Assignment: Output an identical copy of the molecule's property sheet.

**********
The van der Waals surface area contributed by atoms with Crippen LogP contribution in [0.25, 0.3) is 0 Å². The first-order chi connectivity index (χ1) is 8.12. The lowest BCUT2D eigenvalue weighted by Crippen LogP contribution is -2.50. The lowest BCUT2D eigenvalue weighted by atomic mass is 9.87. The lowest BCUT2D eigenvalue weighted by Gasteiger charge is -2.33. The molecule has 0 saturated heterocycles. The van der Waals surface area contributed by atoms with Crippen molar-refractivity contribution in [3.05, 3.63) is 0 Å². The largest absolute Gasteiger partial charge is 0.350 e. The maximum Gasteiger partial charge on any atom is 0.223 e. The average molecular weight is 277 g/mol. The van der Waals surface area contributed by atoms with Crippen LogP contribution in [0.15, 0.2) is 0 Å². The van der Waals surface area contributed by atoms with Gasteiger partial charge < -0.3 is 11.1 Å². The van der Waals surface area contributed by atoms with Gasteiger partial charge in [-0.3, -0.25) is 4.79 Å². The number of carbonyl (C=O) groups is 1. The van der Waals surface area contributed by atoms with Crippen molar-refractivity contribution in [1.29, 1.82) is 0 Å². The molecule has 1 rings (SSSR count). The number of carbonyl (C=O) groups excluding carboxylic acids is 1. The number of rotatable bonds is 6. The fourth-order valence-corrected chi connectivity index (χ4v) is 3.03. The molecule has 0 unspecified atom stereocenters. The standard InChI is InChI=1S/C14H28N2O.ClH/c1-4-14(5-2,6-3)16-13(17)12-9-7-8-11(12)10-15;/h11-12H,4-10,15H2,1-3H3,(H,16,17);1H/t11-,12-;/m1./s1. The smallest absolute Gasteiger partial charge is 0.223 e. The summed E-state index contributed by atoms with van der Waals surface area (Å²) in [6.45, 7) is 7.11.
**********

The van der Waals surface area contributed by atoms with Crippen LogP contribution in [0.25, 0.3) is 0 Å². The first-order chi connectivity index (χ1) is 8.12. The lowest BCUT2D eigenvalue weighted by Crippen LogP contribution is -2.50. The lowest BCUT2D eigenvalue weighted by atomic mass is 9.87. The lowest BCUT2D eigenvalue weighted by Gasteiger charge is -2.33. The molecule has 0 saturated heterocycles. The van der Waals surface area contributed by atoms with Crippen molar-refractivity contribution in [3.05, 3.63) is 0 Å². The largest absolute Gasteiger partial charge is 0.350 e. The maximum Gasteiger partial charge on any atom is 0.223 e. The average molecular weight is 277 g/mol. The van der Waals surface area contributed by atoms with Crippen LogP contribution in [0.15, 0.2) is 0 Å². The van der Waals surface area contributed by atoms with Gasteiger partial charge < -0.3 is 11.1 Å². The van der Waals surface area contributed by atoms with Gasteiger partial charge in [-0.3, -0.25) is 4.79 Å². The number of carbonyl (C=O) groups is 1. The van der Waals surface area contributed by atoms with Crippen molar-refractivity contribution in [1.29, 1.82) is 0 Å². The molecule has 1 rings (SSSR count). The number of carbonyl (C=O) groups excluding carboxylic acids is 1. The number of rotatable bonds is 6. The fourth-order valence-corrected chi connectivity index (χ4v) is 3.03. The molecule has 0 unspecified atom stereocenters. The standard InChI is InChI=1S/C14H28N2O.ClH/c1-4-14(5-2,6-3)16-13(17)12-9-7-8-11(12)10-15;/h11-12H,4-10,15H2,1-3H3,(H,16,17);1H/t11-,12-;/m1./s1. The smallest absolute Gasteiger partial charge is 0.223 e. The summed E-state index contributed by atoms with van der Waals surface area (Å²) in [6.45, 7) is 7.11.